Including L-1A, L-1B, and EB-1-3
Managers, executive, and those with key knowledge of company operations, technologies, or other strategic advantages may qualify immigration status based on transfer to the U.S. from a company with a formal relationship to the U.S. employer.
One of the key elements for an L-1 is establishing a link to international businesses: one in the U.S. and one outside. For Fortune 500s or other countries with large international offices, this can be simple (although this can also become complicated for mergers, acquisitions, spin-offs, or non-traditional company structuring such as through consultancy contracts). Streff Legal has created innovative solutions for helping smaller companies or consultancy efforts identify international collaboration or structuring that could lead to L-1 opportunities for a wide variety of employees. L-1 employees must have worked for one year abroad with a related employer in order to be eligible. The employment relationship need to be established during that one-year period, however; which can lead to robust L-1 options for new ventures, corporate acquisitions, and developing international business interests.
L-1 does not necessarily require the wage and employment conditions controls for H-1B, and so can sometimes be a more flexible option, for instance, for managers with frequent travel and changing geographic conditions. L-1 status is a temporary status, which is limited to 7 years for L-1A and 5 years for L-1B. Spouses for both L-1 categories can apply for employment authorization the entire duration of the L-1 stay.
L-1A Executive or Managers
L-1A status for managers and executives requires that a foreign national employee be in a position of significant responsibility, oversight, and control in the U.S., as well as during the one-year qualifying period of employment at the non-U.S. company. Generally, this requires that the foreign national has control of a specific company function, as well as substantial influence over other managerial or professional employees.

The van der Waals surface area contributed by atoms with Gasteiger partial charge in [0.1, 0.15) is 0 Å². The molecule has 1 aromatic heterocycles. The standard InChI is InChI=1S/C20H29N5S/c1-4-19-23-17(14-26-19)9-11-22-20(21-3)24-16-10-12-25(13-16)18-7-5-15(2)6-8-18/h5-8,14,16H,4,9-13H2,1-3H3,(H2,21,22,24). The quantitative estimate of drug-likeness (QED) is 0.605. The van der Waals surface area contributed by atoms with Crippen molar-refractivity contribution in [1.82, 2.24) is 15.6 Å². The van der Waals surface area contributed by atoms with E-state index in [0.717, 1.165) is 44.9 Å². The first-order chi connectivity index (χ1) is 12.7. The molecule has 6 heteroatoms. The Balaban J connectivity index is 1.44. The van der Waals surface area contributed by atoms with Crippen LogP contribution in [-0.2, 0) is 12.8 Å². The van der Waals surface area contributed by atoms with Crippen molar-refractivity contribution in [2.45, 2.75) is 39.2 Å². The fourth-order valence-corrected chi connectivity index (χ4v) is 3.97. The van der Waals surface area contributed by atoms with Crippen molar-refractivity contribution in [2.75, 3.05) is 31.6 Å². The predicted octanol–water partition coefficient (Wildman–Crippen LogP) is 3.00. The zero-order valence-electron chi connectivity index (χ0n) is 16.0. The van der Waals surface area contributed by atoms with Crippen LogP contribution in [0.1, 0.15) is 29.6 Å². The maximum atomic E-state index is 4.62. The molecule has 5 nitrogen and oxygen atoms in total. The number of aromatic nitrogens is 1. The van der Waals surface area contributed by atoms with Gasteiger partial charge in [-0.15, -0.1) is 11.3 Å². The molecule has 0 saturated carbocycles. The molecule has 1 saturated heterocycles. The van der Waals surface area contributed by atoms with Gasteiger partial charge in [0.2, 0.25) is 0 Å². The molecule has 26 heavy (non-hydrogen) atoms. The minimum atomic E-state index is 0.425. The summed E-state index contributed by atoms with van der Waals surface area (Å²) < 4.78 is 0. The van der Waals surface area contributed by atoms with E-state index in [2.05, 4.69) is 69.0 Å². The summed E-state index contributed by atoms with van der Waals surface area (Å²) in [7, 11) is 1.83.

The employer must show that there are employees whose work is directed by the foreign national, among other specific requirements. (1) The U.S. Citizenship and Immigration Services (USCIS) requires that an employer provide substantial detail showing the nature of the foreign national's work, including both the proposed work in the U.S. and the past work outside.
L-1B Specialized Knowledge Workers
Employers may sponsor an employee for L-1B status if the employer can show that the employee has Specialized Knowledge of the employers operations, technology, business innovations, or other strategic advantages that are essential to an employer's business. The foreign national employee may have obtained that knowledge elsewhere, but often the specialized nature of the knowledge is proven by the fact that the employee has been working closely with the U.S. company through it's related company abroad.
When evaluating an L-1B possibility, Streff Legal is always careful to also evaluate the position and foreign national worker for L-1A possibilities. After all, the scientist who has that highly specialized knowledge of a company's technology may very likely also be the manager of a lab who is overseeing a number of professional employees.
EB-1-3 Permanent Residence for Multinational Managers and Executives
L-1A provides a very direct route to Permanent Residence: the EB-1-3 category for Permanent Residence is for Multinational Managers or Executives, and its requirements are very close to the L-1A temporary category. EB-1-3 can be a little more challenging to obtain, but a successful L-1A petition is solid ground for getting to an approval for EB-1-3 Permanent Residence. L-1B has a less direct route to Permanent Residence, but shares some of the same advantages of H-1B, such as lessened travel restrictions.
(1) Specifically, to prove a position managerial or executive, an employer must demonstrate a position meets the requirements under the Immigration and Nationality Act (INA') § 101(a)(44)(A),(B).